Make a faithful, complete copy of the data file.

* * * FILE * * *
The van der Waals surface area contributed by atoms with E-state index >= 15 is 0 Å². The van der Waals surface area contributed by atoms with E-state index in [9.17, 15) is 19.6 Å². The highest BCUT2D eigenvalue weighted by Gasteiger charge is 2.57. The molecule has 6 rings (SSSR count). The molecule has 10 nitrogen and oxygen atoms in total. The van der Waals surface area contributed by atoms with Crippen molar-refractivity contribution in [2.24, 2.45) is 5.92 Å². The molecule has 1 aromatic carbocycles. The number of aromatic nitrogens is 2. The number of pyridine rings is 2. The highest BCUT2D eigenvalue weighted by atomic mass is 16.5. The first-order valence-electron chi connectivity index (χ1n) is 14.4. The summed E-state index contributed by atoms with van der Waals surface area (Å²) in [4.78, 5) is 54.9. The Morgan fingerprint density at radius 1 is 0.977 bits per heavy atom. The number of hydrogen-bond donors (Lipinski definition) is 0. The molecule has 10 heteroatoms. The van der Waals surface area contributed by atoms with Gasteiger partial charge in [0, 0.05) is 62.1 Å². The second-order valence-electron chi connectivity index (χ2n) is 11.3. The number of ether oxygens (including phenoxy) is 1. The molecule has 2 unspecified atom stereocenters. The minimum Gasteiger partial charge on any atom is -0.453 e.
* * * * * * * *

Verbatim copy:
The van der Waals surface area contributed by atoms with E-state index >= 15 is 0 Å². The van der Waals surface area contributed by atoms with E-state index in [9.17, 15) is 19.6 Å². The highest BCUT2D eigenvalue weighted by Gasteiger charge is 2.57. The molecule has 6 rings (SSSR count). The molecule has 10 nitrogen and oxygen atoms in total. The van der Waals surface area contributed by atoms with Crippen molar-refractivity contribution in [2.24, 2.45) is 5.92 Å². The molecule has 1 aromatic carbocycles. The number of aromatic nitrogens is 2. The number of pyridine rings is 2. The highest BCUT2D eigenvalue weighted by atomic mass is 16.5. The first-order valence-electron chi connectivity index (χ1n) is 14.4. The summed E-state index contributed by atoms with van der Waals surface area (Å²) in [4.78, 5) is 54.9. The Morgan fingerprint density at radius 1 is 0.977 bits per heavy atom. The number of hydrogen-bond donors (Lipinski definition) is 0. The molecule has 10 heteroatoms. The van der Waals surface area contributed by atoms with Gasteiger partial charge in [0, 0.05) is 62.1 Å². The second-order valence-electron chi connectivity index (χ2n) is 11.3. The number of ether oxygens (including phenoxy) is 1. The molecule has 2 unspecified atom stereocenters. The minimum Gasteiger partial charge on any atom is -0.453 e.